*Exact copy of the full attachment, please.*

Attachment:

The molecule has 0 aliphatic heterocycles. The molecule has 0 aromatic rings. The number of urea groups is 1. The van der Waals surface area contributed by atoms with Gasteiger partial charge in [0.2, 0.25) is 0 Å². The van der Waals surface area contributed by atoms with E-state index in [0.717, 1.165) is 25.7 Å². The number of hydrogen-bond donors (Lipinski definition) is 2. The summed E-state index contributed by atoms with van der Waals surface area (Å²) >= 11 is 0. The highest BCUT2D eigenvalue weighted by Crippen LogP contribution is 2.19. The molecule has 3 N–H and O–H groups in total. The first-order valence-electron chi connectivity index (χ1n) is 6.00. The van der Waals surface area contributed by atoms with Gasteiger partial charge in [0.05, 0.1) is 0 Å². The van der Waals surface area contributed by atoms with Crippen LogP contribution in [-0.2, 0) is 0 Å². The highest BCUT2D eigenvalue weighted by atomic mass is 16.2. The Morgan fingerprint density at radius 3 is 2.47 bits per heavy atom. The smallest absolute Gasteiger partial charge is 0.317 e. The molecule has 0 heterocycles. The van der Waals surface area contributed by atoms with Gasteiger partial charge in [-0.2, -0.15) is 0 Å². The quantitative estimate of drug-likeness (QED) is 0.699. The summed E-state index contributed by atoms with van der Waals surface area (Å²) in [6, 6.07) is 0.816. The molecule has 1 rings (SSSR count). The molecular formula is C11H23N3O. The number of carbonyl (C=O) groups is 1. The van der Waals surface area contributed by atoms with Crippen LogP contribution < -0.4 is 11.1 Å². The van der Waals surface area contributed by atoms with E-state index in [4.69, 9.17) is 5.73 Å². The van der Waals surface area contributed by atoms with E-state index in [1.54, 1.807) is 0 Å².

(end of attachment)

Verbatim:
The molecule has 0 aliphatic heterocycles. The molecule has 0 aromatic rings. The number of urea groups is 1. The van der Waals surface area contributed by atoms with Gasteiger partial charge in [0.2, 0.25) is 0 Å². The van der Waals surface area contributed by atoms with E-state index in [0.717, 1.165) is 25.7 Å². The number of hydrogen-bond donors (Lipinski definition) is 2. The summed E-state index contributed by atoms with van der Waals surface area (Å²) >= 11 is 0. The highest BCUT2D eigenvalue weighted by Crippen LogP contribution is 2.19. The molecule has 3 N–H and O–H groups in total. The first-order valence-electron chi connectivity index (χ1n) is 6.00. The van der Waals surface area contributed by atoms with Gasteiger partial charge in [0.05, 0.1) is 0 Å². The van der Waals surface area contributed by atoms with Crippen LogP contribution in [-0.2, 0) is 0 Å². The highest BCUT2D eigenvalue weighted by atomic mass is 16.2. The Morgan fingerprint density at radius 3 is 2.47 bits per heavy atom. The smallest absolute Gasteiger partial charge is 0.317 e. The molecule has 0 heterocycles. The van der Waals surface area contributed by atoms with Gasteiger partial charge in [-0.2, -0.15) is 0 Å². The quantitative estimate of drug-likeness (QED) is 0.699. The summed E-state index contributed by atoms with van der Waals surface area (Å²) in [6, 6.07) is 0.816. The molecule has 1 rings (SSSR count). The molecular formula is C11H23N3O. The number of carbonyl (C=O) groups is 1. The van der Waals surface area contributed by atoms with Crippen LogP contribution < -0.4 is 11.1 Å². The van der Waals surface area contributed by atoms with E-state index in [4.69, 9.17) is 5.73 Å². The van der Waals surface area contributed by atoms with E-state index in [1.54, 1.807) is 0 Å².